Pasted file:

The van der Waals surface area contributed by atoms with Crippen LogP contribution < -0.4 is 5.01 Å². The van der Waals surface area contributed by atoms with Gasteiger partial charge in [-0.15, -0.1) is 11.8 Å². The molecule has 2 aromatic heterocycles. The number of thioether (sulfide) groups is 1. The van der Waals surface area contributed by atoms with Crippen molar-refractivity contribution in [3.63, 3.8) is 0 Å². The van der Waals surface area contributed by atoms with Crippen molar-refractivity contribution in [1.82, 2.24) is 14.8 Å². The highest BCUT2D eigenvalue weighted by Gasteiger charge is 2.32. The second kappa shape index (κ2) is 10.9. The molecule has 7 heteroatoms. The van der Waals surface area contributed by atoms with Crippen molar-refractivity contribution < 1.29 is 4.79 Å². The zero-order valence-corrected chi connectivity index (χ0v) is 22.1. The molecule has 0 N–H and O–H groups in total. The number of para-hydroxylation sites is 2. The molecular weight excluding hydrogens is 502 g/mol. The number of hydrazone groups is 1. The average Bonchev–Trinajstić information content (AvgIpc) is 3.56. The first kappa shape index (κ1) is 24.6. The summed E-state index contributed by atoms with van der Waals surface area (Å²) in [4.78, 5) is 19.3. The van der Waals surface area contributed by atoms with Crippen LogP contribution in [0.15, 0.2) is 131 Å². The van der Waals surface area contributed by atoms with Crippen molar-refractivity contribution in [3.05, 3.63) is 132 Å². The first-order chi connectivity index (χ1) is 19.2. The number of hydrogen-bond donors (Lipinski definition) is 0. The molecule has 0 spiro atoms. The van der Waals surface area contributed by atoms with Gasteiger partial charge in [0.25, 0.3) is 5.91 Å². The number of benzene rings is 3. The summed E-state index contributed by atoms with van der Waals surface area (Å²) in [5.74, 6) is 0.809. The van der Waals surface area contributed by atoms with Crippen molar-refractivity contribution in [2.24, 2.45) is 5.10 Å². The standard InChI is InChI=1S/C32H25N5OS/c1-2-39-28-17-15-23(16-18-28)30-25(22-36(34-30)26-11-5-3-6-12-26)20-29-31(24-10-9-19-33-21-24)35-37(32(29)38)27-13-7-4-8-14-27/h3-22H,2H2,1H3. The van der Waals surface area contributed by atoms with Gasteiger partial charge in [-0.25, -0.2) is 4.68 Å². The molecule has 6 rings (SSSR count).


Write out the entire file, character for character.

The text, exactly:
The van der Waals surface area contributed by atoms with Crippen LogP contribution < -0.4 is 5.01 Å². The van der Waals surface area contributed by atoms with Gasteiger partial charge in [-0.15, -0.1) is 11.8 Å². The molecule has 2 aromatic heterocycles. The number of thioether (sulfide) groups is 1. The van der Waals surface area contributed by atoms with Crippen molar-refractivity contribution in [3.63, 3.8) is 0 Å². The van der Waals surface area contributed by atoms with Crippen molar-refractivity contribution in [1.82, 2.24) is 14.8 Å². The highest BCUT2D eigenvalue weighted by Gasteiger charge is 2.32. The second kappa shape index (κ2) is 10.9. The molecule has 7 heteroatoms. The van der Waals surface area contributed by atoms with Crippen molar-refractivity contribution < 1.29 is 4.79 Å². The zero-order valence-corrected chi connectivity index (χ0v) is 22.1. The molecule has 0 N–H and O–H groups in total. The number of para-hydroxylation sites is 2. The molecular weight excluding hydrogens is 502 g/mol. The number of hydrazone groups is 1. The average Bonchev–Trinajstić information content (AvgIpc) is 3.56. The first kappa shape index (κ1) is 24.6. The summed E-state index contributed by atoms with van der Waals surface area (Å²) in [4.78, 5) is 19.3. The van der Waals surface area contributed by atoms with Crippen LogP contribution in [0.15, 0.2) is 131 Å². The van der Waals surface area contributed by atoms with Crippen molar-refractivity contribution in [3.05, 3.63) is 132 Å². The first-order chi connectivity index (χ1) is 19.2. The number of hydrogen-bond donors (Lipinski definition) is 0. The molecule has 0 spiro atoms. The van der Waals surface area contributed by atoms with Gasteiger partial charge in [0.25, 0.3) is 5.91 Å². The number of benzene rings is 3. The summed E-state index contributed by atoms with van der Waals surface area (Å²) in [5.74, 6) is 0.809. The van der Waals surface area contributed by atoms with Crippen molar-refractivity contribution in [2.24, 2.45) is 5.10 Å². The standard InChI is InChI=1S/C32H25N5OS/c1-2-39-28-17-15-23(16-18-28)30-25(22-36(34-30)26-11-5-3-6-12-26)20-29-31(24-10-9-19-33-21-24)35-37(32(29)38)27-13-7-4-8-14-27/h3-22H,2H2,1H3. The van der Waals surface area contributed by atoms with Gasteiger partial charge in [-0.25, -0.2) is 4.68 Å². The molecule has 6 rings (SSSR count).